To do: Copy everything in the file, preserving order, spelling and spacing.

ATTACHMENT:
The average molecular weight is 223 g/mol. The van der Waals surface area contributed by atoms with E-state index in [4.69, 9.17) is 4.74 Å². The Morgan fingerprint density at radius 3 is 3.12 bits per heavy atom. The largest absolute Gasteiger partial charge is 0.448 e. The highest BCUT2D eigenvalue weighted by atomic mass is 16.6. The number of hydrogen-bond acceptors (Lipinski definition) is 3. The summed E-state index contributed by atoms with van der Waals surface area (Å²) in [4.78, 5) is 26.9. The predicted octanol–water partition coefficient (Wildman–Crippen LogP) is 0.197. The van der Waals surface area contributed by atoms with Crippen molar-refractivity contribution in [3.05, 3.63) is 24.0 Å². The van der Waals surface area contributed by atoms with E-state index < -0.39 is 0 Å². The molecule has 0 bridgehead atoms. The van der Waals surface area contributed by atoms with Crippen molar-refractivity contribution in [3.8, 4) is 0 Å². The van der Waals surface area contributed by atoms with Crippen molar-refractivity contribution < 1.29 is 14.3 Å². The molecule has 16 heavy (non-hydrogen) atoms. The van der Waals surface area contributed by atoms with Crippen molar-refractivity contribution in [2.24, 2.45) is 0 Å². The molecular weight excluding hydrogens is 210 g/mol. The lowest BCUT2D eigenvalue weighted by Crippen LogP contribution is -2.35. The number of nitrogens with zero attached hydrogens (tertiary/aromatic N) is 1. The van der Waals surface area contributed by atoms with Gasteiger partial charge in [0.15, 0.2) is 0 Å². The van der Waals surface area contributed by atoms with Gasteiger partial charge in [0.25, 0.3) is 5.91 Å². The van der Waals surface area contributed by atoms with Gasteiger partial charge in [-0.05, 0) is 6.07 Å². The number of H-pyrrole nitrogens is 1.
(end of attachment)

The average molecular weight is 223 g/mol. The van der Waals surface area contributed by atoms with E-state index in [4.69, 9.17) is 4.74 Å². The Morgan fingerprint density at radius 3 is 3.12 bits per heavy atom. The largest absolute Gasteiger partial charge is 0.448 e. The highest BCUT2D eigenvalue weighted by atomic mass is 16.6. The number of hydrogen-bond acceptors (Lipinski definition) is 3. The summed E-state index contributed by atoms with van der Waals surface area (Å²) in [4.78, 5) is 26.9. The predicted octanol–water partition coefficient (Wildman–Crippen LogP) is 0.197. The van der Waals surface area contributed by atoms with Crippen molar-refractivity contribution in [3.05, 3.63) is 24.0 Å². The van der Waals surface area contributed by atoms with E-state index < -0.39 is 0 Å². The molecule has 0 bridgehead atoms. The van der Waals surface area contributed by atoms with Crippen molar-refractivity contribution in [3.8, 4) is 0 Å². The van der Waals surface area contributed by atoms with Crippen molar-refractivity contribution < 1.29 is 14.3 Å². The molecule has 16 heavy (non-hydrogen) atoms. The van der Waals surface area contributed by atoms with Crippen molar-refractivity contribution in [2.24, 2.45) is 0 Å². The molecular weight excluding hydrogens is 210 g/mol. The lowest BCUT2D eigenvalue weighted by Crippen LogP contribution is -2.35. The number of nitrogens with zero attached hydrogens (tertiary/aromatic N) is 1. The van der Waals surface area contributed by atoms with Gasteiger partial charge in [0.15, 0.2) is 0 Å². The van der Waals surface area contributed by atoms with Gasteiger partial charge in [0.25, 0.3) is 5.91 Å². The van der Waals surface area contributed by atoms with Gasteiger partial charge in [-0.05, 0) is 6.07 Å². The number of H-pyrrole nitrogens is 1.